The north-east has witnessed the third largest number of wildlife offences in Scotland, according to new figures.
A total of 33 crimes were recorded in the region in 2016-17 – the third-highest in the country – behind the Highlands and Islands at 58 and Tayside where there were 34.
However, there was a reduction in the overall number of wildlife offences across Scotland, from 261 in 2015-16 to 231 in 2016-17 – an 11% drop.
Fish poaching was the most common crime in the north-east, making up 11 of the 33 crimes.
Meanwhile, seven offences involving deer were recorded and five against birds.
During 2016-17, poaching and coursing offences reported to Police Scotland were down from 150 offences the previous year.
The north-east division had the highest number of hare coursing offences at 10.
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Scottish Tory MSP Peter Chapman has criticised the Scottish Government for treating hare coursing as an “afterthought”, compared to the government’s other priority areas.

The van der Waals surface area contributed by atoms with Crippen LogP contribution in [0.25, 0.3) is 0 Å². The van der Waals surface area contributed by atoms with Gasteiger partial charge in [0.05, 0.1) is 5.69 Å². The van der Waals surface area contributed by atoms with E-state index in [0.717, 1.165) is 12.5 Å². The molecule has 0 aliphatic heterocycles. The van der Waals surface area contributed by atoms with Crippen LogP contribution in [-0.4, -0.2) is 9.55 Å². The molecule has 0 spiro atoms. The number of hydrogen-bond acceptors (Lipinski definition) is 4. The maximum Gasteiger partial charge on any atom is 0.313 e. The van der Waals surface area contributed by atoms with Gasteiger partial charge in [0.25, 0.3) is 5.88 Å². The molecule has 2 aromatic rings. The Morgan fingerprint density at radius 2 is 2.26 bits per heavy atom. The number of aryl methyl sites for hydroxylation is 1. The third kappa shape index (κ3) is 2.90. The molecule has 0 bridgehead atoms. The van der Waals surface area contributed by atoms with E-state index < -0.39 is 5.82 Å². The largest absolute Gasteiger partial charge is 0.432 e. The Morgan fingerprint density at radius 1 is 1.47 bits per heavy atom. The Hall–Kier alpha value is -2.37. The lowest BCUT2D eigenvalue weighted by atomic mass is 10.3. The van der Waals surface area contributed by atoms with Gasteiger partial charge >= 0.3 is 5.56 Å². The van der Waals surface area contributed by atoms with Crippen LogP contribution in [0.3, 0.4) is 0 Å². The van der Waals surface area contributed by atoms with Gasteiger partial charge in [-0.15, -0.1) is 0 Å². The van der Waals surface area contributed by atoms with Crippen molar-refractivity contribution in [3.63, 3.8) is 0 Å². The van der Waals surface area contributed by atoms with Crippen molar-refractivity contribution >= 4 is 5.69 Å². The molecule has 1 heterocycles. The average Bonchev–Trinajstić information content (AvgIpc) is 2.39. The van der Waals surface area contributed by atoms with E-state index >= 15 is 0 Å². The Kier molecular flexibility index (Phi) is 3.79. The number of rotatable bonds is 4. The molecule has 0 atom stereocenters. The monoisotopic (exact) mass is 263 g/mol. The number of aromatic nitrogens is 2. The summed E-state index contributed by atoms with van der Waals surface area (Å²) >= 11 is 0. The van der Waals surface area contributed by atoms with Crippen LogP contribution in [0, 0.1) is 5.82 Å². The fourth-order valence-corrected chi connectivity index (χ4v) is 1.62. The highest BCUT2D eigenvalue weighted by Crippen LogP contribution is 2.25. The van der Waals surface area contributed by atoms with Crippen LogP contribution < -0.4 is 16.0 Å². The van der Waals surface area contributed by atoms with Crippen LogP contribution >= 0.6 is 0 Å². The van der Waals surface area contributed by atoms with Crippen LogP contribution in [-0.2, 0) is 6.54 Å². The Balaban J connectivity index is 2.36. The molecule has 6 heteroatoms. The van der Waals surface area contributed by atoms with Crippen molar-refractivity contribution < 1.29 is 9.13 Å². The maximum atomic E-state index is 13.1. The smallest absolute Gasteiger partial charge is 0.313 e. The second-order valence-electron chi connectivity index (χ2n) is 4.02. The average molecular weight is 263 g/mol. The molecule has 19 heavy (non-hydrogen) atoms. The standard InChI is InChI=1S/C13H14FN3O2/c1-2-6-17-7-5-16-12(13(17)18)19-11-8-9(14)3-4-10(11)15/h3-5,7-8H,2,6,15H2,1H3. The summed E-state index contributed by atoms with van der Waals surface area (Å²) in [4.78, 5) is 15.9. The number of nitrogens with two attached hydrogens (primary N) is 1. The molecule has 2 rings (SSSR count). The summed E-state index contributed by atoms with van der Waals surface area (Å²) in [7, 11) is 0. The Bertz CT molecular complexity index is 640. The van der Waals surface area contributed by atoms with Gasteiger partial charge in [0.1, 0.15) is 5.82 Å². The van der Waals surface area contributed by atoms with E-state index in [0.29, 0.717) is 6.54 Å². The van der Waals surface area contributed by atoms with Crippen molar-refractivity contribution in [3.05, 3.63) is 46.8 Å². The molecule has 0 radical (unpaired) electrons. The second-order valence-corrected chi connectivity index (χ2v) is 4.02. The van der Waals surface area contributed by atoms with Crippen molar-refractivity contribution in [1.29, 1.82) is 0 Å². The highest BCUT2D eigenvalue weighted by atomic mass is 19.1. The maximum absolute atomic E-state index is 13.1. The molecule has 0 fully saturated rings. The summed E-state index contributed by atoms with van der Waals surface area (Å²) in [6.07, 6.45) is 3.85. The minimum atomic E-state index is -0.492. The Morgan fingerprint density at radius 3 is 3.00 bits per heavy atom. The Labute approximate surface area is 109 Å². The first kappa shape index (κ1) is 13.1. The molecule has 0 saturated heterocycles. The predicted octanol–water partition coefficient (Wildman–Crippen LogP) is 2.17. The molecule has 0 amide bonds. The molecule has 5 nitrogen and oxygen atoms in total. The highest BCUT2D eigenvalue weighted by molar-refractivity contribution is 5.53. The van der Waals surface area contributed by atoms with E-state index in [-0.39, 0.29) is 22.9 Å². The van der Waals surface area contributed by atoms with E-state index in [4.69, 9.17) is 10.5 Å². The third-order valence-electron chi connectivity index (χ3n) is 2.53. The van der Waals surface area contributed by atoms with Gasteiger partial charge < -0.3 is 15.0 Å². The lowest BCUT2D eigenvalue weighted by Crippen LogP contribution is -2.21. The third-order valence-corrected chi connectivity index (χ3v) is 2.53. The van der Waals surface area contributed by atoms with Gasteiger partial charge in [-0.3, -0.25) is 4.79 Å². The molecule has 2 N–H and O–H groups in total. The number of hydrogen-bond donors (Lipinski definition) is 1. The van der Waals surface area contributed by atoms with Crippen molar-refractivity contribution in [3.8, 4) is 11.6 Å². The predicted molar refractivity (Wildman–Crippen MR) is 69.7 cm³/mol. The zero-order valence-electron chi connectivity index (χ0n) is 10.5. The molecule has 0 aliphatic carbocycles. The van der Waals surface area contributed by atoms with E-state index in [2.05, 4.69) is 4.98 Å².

The north-east MSP said: “The figures on hare coursing and salmon poaching are proof these crimes should be a focus area for the SNP’s environmental policy.
“These activities, particularly hunting with dogs, are often linked to wider criminality.”
A Scottish Government spokesman said: “We take all instances of wildlife crime seriously and poaching and coursing is a national wildlife crime priority.
“The overall reduction in wildlife crime offences – now the lowest in five years – as well as a reduction in poaching and coursing offences and a 50% drop in hunting with dogs offences is welcome and we hope this downward trend continues.
“In 2018, we strengthened enforcement, with new Special Constables dedicated to wildlife and rural crime in Cairngorms National Park, and have also committed to increasing the maximum available penalties for wildlife offences.”